Day One of Achievement Gap Summit Focuses on Teaching

Hundreds of teachers, administrators, and parents are in Sacramento to attend a two-day "Achievement Gap Summit." State schools chief Jack O'Connell organized the summit to find ways to bring up the test scores of black and Latino students, who have consistently lagged behind the scores of white and Asian students. KPCC's Julie Small sat in on some of the first day's sessions, and says some of the ideas focus more on teachers than students.

Julie Small: Russlynn Ali's group, "Education Trust West," has analyzed a lot of data on students who don't do well on standardized tests. And she says one common denominator shows up time after time.

Russlynn Ali: Across the board: If you're poor, if you're black or brown, you're going to be four times more likely to have an underqualified teacher.

Small: Ali says the one education reform California's barely tinkered with is making sure that really good teachers teach at schools where most of the students are black and Latino.

Ali: We've not made any real aggressive steps to ensure that poor kids and kids of color get at least their fair share of quality teachers. And we need to go deeper about what we mean by "quality." We need to be able to understand what our teachers that produce the greatest gains in student achievement look like. What are their characteristics? What do they do so well?

Small: Ronald Ferguson knows. He co-chairs Harvard's "Achievement Gap Initiative." Ferguson says the teachers that get results are the ones who explain concepts in different ways if students don't understand right off the bat. They relate the material they're teaching to the students' world. They encourage questions. They expect a lot from their students – and they get it.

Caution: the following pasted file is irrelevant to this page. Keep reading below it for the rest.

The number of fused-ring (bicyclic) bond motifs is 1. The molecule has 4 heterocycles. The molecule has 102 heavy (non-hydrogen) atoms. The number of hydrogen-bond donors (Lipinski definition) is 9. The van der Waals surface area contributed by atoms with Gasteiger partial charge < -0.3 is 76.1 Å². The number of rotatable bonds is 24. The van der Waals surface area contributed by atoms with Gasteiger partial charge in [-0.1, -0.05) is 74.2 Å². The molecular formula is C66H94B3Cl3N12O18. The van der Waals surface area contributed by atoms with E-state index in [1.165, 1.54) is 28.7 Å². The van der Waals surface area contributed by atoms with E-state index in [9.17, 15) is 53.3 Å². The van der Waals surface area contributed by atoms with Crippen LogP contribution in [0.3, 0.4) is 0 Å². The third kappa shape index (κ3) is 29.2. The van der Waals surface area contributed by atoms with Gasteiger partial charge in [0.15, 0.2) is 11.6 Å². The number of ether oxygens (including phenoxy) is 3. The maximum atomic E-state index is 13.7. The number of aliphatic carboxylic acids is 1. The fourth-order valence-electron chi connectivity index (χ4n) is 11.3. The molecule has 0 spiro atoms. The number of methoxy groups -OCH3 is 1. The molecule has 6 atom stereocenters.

Ronald Ferguson: Classroom conditions where students believe that they can be successful if they work hard, that there's a reason to learn the material, that it's going to be kind of enjoyable and not terribly boring; that their teacher likes them, but also pushes them and makes it uncomfortable when they don't work too hard. And that their peers don't tease too much or get in the way. In those types of classrooms, students behave better.

Small: Harvard's Ronald Ferguson says educators collect a lot of data on student performance, but very little on what students think of their teachers. He says devoting dollars to that could go a long way to cultivating more quality teachers. Ferguson says he'd also like to see more teachers teaching each other... and he says that can happen right now.

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